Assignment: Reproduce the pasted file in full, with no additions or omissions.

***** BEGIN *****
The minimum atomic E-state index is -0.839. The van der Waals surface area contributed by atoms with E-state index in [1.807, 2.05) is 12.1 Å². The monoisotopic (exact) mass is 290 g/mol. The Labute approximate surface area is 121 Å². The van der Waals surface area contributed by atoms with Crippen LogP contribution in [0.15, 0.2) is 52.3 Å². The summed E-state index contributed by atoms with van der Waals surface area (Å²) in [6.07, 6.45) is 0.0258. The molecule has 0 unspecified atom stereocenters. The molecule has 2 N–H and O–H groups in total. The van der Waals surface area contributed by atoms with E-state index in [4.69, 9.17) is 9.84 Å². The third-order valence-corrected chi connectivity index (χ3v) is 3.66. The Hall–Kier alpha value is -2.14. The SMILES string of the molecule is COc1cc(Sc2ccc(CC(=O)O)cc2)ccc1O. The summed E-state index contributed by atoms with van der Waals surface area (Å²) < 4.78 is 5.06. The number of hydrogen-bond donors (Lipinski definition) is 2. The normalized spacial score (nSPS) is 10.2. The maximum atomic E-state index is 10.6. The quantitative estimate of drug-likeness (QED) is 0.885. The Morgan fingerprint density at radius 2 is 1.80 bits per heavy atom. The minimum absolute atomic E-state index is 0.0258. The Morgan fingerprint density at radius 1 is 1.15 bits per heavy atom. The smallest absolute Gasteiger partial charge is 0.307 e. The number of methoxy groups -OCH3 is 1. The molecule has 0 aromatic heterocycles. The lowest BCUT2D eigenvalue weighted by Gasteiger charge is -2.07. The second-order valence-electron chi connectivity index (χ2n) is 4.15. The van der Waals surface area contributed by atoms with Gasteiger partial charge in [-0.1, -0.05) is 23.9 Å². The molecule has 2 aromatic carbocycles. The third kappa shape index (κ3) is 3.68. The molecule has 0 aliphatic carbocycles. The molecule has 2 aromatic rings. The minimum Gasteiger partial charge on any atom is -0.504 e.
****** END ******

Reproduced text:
The minimum atomic E-state index is -0.839. The van der Waals surface area contributed by atoms with E-state index in [1.807, 2.05) is 12.1 Å². The monoisotopic (exact) mass is 290 g/mol. The Labute approximate surface area is 121 Å². The van der Waals surface area contributed by atoms with Crippen LogP contribution in [0.15, 0.2) is 52.3 Å². The summed E-state index contributed by atoms with van der Waals surface area (Å²) in [6.07, 6.45) is 0.0258. The molecule has 0 unspecified atom stereocenters. The molecule has 2 N–H and O–H groups in total. The van der Waals surface area contributed by atoms with E-state index in [4.69, 9.17) is 9.84 Å². The third-order valence-corrected chi connectivity index (χ3v) is 3.66. The Hall–Kier alpha value is -2.14. The SMILES string of the molecule is COc1cc(Sc2ccc(CC(=O)O)cc2)ccc1O. The summed E-state index contributed by atoms with van der Waals surface area (Å²) < 4.78 is 5.06. The number of hydrogen-bond donors (Lipinski definition) is 2. The normalized spacial score (nSPS) is 10.2. The maximum atomic E-state index is 10.6. The quantitative estimate of drug-likeness (QED) is 0.885. The Morgan fingerprint density at radius 2 is 1.80 bits per heavy atom. The minimum absolute atomic E-state index is 0.0258. The Morgan fingerprint density at radius 1 is 1.15 bits per heavy atom. The smallest absolute Gasteiger partial charge is 0.307 e. The number of methoxy groups -OCH3 is 1. The molecule has 0 aromatic heterocycles. The lowest BCUT2D eigenvalue weighted by Gasteiger charge is -2.07. The second-order valence-electron chi connectivity index (χ2n) is 4.15. The van der Waals surface area contributed by atoms with Gasteiger partial charge in [-0.1, -0.05) is 23.9 Å². The molecule has 2 aromatic carbocycles. The third kappa shape index (κ3) is 3.68. The molecule has 0 aliphatic carbocycles. The molecule has 2 aromatic rings. The minimum Gasteiger partial charge on any atom is -0.504 e.